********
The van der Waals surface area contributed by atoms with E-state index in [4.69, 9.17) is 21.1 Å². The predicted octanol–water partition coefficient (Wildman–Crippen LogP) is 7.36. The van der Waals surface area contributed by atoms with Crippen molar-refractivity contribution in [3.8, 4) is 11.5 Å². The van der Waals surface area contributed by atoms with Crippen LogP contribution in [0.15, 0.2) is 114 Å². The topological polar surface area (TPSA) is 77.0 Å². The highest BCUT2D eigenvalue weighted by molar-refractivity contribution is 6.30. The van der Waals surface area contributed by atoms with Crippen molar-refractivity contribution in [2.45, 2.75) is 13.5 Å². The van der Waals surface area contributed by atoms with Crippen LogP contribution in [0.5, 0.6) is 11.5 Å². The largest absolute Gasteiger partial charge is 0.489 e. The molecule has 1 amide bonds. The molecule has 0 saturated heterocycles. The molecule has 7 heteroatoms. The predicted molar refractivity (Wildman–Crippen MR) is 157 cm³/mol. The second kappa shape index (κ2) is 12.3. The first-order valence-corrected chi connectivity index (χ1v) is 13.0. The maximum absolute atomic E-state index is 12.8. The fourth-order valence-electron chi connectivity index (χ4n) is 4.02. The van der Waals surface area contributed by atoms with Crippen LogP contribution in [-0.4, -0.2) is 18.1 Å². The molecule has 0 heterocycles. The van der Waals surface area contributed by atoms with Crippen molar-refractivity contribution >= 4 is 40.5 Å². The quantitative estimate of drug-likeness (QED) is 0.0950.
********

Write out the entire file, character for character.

The van der Waals surface area contributed by atoms with E-state index in [4.69, 9.17) is 21.1 Å². The predicted octanol–water partition coefficient (Wildman–Crippen LogP) is 7.36. The van der Waals surface area contributed by atoms with Crippen molar-refractivity contribution in [3.8, 4) is 11.5 Å². The van der Waals surface area contributed by atoms with Crippen LogP contribution in [0.15, 0.2) is 114 Å². The topological polar surface area (TPSA) is 77.0 Å². The highest BCUT2D eigenvalue weighted by molar-refractivity contribution is 6.30. The van der Waals surface area contributed by atoms with Crippen molar-refractivity contribution in [2.45, 2.75) is 13.5 Å². The van der Waals surface area contributed by atoms with Crippen LogP contribution in [0.5, 0.6) is 11.5 Å². The largest absolute Gasteiger partial charge is 0.489 e. The molecule has 1 amide bonds. The molecule has 0 saturated heterocycles. The molecule has 7 heteroatoms. The predicted molar refractivity (Wildman–Crippen MR) is 157 cm³/mol. The second kappa shape index (κ2) is 12.3. The first-order valence-corrected chi connectivity index (χ1v) is 13.0. The maximum absolute atomic E-state index is 12.8. The fourth-order valence-electron chi connectivity index (χ4n) is 4.02. The van der Waals surface area contributed by atoms with Crippen LogP contribution in [-0.4, -0.2) is 18.1 Å². The molecule has 0 heterocycles. The van der Waals surface area contributed by atoms with Crippen molar-refractivity contribution >= 4 is 40.5 Å². The quantitative estimate of drug-likeness (QED) is 0.0950.